A collection of churches filed a federal lawsuit Thursday, May 14, challenging Gov. Roy Cooper’s executive order banning mass gatherings, a move that has severely limited indoor worship services.
Hundreds of people gathered in downtown Raleigh for a rally demanding churches be allowed to operate similar to big-box retailers.
Ron Baity, president of Return America, a nonprofit religious organization, led the rally. He was joined by several House Republicans, including Reps. Michael Speciale, R-Craven; Larry Pittman, R-Cabarrus; Jeffrey McNeely, R-Iredell; Steve Jarvis, R-Davidson; Keith Kidwell, R-Beaufort; Larry Potts, R-Davidson, Rep. Phil Shepard, R-Onslow, and Jerry Carter, R-Rockingham.
The lawsuit comes as legislative Republicans have criticized Cooper over how his executive orders have affected religious activities. Under his most recent order, mass gatherings of more than 10 people are prohibited, including most indoor church services. Churches can hold services outside so long as social distancing is practiced. For funerals, no more than 50 people are allowed inside a church.
The order is an example of content-based restriction on the free exercise of religion, and it’s unconstitutional, Senate Republicans say in a news release.
Churches should be allowed to enjoy the same freedoms that the business world is enjoying, Baity told rally-goers.
“Just because we’re in a pandemic doesn’t mean the First Amendment is suspended,” Baity said.
If churches are allowed to reopen they will take care of their parishioners and keep them safe, Baity said.
Of the hundreds who attended the rally, few wore masks or practiced social distancing.
Dr. David Gibbs Jr., a lawyer with the Christian Law Association, is representing the group in the lawsuit.
“We are asking the court to instruct the governor to reopen the churches,” Gibbs said.
There’s no guarantee the courts will strike down the executive order even if it incidentally affects religious activity, said Jon Guze, director of legal studies at the John Locke Foundation.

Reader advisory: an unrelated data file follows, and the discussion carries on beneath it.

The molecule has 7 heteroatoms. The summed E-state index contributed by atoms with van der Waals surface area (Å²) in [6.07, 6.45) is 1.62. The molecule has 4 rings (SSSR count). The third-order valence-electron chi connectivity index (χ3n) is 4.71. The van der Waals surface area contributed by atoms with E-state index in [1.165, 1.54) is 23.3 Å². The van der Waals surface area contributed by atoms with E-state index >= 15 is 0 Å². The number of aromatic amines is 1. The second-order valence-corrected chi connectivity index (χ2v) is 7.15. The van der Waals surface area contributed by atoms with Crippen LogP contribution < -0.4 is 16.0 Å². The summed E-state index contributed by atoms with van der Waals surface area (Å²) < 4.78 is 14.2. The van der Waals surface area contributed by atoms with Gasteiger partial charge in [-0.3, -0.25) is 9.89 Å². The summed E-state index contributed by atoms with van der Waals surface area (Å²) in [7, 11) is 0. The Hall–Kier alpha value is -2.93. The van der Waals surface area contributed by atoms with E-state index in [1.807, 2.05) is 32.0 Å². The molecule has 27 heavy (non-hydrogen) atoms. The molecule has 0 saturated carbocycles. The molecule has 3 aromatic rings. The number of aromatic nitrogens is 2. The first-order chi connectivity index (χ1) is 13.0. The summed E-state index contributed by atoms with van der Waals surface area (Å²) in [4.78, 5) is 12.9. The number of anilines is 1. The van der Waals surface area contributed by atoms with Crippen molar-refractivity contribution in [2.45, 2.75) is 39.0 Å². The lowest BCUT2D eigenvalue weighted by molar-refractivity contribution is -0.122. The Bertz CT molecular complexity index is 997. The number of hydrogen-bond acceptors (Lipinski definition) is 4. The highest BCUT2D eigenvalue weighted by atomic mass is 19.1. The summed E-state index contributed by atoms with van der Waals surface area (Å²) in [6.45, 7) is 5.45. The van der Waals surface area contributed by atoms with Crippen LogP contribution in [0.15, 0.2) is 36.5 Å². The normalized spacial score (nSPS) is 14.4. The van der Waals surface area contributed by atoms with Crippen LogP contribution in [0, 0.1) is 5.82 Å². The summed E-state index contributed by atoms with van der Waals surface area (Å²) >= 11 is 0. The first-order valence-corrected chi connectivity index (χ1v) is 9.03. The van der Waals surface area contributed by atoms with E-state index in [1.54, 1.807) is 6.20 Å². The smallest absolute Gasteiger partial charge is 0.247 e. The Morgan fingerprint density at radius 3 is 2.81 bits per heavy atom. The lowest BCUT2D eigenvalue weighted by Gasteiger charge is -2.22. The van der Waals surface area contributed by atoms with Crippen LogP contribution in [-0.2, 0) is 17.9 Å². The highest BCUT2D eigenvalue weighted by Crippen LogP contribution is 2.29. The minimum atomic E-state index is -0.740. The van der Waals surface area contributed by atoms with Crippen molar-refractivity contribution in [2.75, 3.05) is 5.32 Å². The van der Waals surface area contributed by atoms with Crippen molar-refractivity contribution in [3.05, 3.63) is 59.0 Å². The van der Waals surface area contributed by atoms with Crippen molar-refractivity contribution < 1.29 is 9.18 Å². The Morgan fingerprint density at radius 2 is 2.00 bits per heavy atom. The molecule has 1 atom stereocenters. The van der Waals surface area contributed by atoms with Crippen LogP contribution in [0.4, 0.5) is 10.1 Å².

“It is only laws that selectively burden religious practice that are subject to strict judicial scrutiny,” Guze said.
Constitutional claims are likely to do better in state court than federal, Guze said.
“On its face, at least, the N.C. Constitution does a much better job of protecting religious liberty from infringement by North Carolina’s state government than does the U.S. Constitution,” Guze said.
State courts have done a better job than federal courts in protecting citizens from unconstitutional laws and administrative orders, but ultimately which jurisdiction a lawsuit is filled in matters less than which judges get assigned the case, Guze said.
“Judicial doctrine regarding constitutional adjudication is highly deferential in both systems,” Guze said. “Which means courts in both systems can usually find a way to uphold laws and administrative orders if they want to.”
Meanwhile, some hair stylists are threatening to sue Cooper to get their jobs back.
The COVID-19 executive orders shut down several businesses as the state sought to slow the spread in North Carolina. More than a million unemployment claims have been filed in North Carolina.
North Carolina entered Phase One of reopening May 8, but hair salons and barbershops still can’t open, according to Cooper’s order.
Chuck Kitchen and Karlene Turrentine, lawyers representing the Hair is Essential Association and beauty salons, sent a letter to Cooper on Wednesday demanding the governor allow hair salons to open by noon May 18 or face legal action.
“The people holding these jobs do not make the kind of money where they can afford to be unemployed for two months,” the letter reads.
Cooper’s executive orders violate the “fruits of their own labor” clause in the state constitution, the lawyers said. The provision says resident s have the right to prosper from their own work. By forcing businesses to close, the executive orders run afoul of the clause, the lawyers said.
“People have the inalienable right to earn a living. Neither you nor the State have the right to preclude citizens using their own means from pursuing their chosen vocation,” the letter reads. “The preservation of this right is the principal reason for the Constitution itself.”
Twenty-five states have reopened hair salons or barber shops in some capacity, Berger said, and twenty-three states have reopened restaurants with safety guidelines in place.